Medicine & Healthcare in Argentina by Natalie Englese
Travelling to Argentina was such a multifaceted experience which I didn’t expect initially when signing up to volunteer on the Medicine project. I heard that the South American healthcare system was uniquely different compared to the American way of practice, so that was my primary attraction for this trip.
Then I thought I would check another part off my list of things to do and say that this trip would cover my shadowing hours needed to become a physician’s assistant; a career that I am eager to pursue.
Lastly, I thought this trip would allow me to become more independent and learn to cope with language barriers. All three of those aspects were in fact pieces of the puzzle that led me to this amazing project, but none of which were the reasons I could say I was fully able to immerse myself into such an unfamiliar culture and grow to love every day spent there.
Arriving in Argentina
On day one, I met my host mother and immediately felt alone because we did not speak the same language. At dinner I used my iPhone to translate what she was saying and she would use her Spanish to English dictionary to do the same. We continued this for the first week, making small talk until our meal was complete and we parted ways for the night.
It was not until the next few weeks that I understood and respected the warm Argentine culture. The people were so friendly and genuinely nice. I was lost on my bus ride home and a young woman took the time to use as many hand gestures as possible to give me directions so I could return home safely. I never felt alone with the people on the streets always smiling and the love given in the restaurants, hospitals, and homes welcoming you with big hugs and kisses every time you entered.
Once I began to learn more Spanish; more so because I wanted to be able to communicate with these lovely people and assimilate my relationship with my host mother grew. Our conversations got deeper and I began to recognise how interesting and empathic she and her family were. It was not until I let my guard down and detached myself from my American habits that I was able to let this new way of life in and embrace it for my short stay abroad.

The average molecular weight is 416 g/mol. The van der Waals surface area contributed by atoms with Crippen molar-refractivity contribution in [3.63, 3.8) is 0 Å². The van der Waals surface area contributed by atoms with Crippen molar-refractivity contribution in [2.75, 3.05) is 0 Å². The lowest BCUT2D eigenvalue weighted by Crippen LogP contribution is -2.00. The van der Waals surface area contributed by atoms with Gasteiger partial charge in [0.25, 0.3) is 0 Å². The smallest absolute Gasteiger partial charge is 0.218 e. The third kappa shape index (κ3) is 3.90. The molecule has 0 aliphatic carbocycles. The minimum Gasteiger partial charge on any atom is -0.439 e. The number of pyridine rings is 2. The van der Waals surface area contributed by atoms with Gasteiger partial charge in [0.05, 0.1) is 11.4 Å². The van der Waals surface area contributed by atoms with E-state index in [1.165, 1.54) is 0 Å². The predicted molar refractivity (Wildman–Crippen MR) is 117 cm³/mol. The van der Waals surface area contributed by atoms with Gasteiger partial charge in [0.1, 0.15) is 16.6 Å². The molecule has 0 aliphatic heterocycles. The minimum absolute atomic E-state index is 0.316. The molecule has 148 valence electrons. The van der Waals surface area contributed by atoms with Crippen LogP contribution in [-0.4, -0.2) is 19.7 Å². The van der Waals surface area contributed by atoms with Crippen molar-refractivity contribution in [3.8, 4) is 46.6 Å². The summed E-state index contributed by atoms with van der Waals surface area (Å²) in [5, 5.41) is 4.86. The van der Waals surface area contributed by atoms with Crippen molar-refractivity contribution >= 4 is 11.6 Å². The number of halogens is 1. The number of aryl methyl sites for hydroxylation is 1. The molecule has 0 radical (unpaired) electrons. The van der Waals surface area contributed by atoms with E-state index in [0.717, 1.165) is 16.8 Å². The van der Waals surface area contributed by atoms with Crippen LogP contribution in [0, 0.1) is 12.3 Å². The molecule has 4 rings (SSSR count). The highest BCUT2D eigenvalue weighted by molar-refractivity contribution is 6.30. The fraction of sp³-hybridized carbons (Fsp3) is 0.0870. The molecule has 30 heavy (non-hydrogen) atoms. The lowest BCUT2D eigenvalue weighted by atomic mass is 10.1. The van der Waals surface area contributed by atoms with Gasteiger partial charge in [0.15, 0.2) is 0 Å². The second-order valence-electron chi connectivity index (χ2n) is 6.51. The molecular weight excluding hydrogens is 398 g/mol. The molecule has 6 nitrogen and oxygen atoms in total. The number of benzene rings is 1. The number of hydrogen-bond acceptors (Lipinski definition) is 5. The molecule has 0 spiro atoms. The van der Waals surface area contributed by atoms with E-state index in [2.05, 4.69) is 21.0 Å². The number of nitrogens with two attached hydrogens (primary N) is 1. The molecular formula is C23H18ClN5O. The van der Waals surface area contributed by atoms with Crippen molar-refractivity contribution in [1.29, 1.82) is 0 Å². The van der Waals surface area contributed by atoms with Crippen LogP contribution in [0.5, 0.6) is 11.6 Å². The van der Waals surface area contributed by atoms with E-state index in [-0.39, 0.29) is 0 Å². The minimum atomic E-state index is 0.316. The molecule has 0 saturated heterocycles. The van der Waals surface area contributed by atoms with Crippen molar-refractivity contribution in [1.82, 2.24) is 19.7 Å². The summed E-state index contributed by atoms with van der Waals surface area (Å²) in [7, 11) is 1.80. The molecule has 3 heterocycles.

My Medicine project
The assimilation over time allowed me to gain more experience in the hospital as well. Knowing more Spanish and always keeping a positive attitude and smile on my face went a long way. The doctors and other nurses saw how eager I was to learn and see more procedures and allowed me to do so because of my newly changed demeanour.
I went from my first week of hospital shadowing at La Clinica del Sol feeding neonates, to a drastic change of seeing spinal cord reconstruction and brain tumour removal surgeries the following week. Over my month and a half stay I saw 15 surgeries, 11 births, and several other injuries or illnesses that were examined and treated in such different ways than in the United States.
To be able to experience all of this before I even graduate was such a blessing. It reassured me that healthcare is the profession for me and regardless of the method or quantity of care given to a patient, all that really matters is the quality of care and it was evident that each Argentine healthcare professional was adamant about that part.
In due time, I finally met the other volunteers from Projects Abroad. There were not only volunteers from America, but from all over the world. It was fascinating to hear their stories and their passions about such similar things to me, even though we had such completely different lifestyles.
It was the travelling to different parts through Argentina that made us all so close. The first trip to Mendoza, Argentina was the most unforgettable. We spent four days together in a hostel - sleeping, eating, talking and experiencing some of the most beautiful sights I have ever seen all within 96 hours. We started off our trip with a sunset horseback riding trail through the Andes Mountains and ending with a hardy asada - the girl who used to not eat red meat even loved this aspect of the trip.
Argentines have such a way of making any type of food look appetizing, and the asada which is just like an American BBQ, is still talked about by myself and the other volunteers today! The next day we hiked the Andes and then relaxed in the hot springs for hours until the sun went down.
The next two days we did a bike tour to three amazing wineries and one brewery and all shared a typical Argentine favourite - empanadas. We laughed the entire trip and shared personal stories about our lives and careers. I created an unbreakable and treasured bond with this amazing group of people and thank them for making each of my days spent in Argentina even more memorable than I ever expected.
So I came into Argentina with some ulterior motives to get in and out and do my medical work Monday through Friday. Although that definitely filled my requirements for school, it was not half the reason I enjoyed this lovely country so much. The energy and presence of everyone wanted me to let down my inbred American ways and embrace this culture to its fullest.
Their cuisine and way of life was something that shook me at first, but also made me appreciate my life more. I created such a strong bond with my host mother, her family and my fellow Projects Abroad volunteers. I am so grateful for my opportunity to study abroad and forge lifelong friendships. I became so much more independent in a way that I was able to learn more about myself and understand why I am pursuing to be a healthcare professional.
Argentina will always hold a special place in my heart and I am so thankful for all the memories such a beautiful place allowed me to have. Mi corazón está lleno de amor por este hermoso lugar siempre!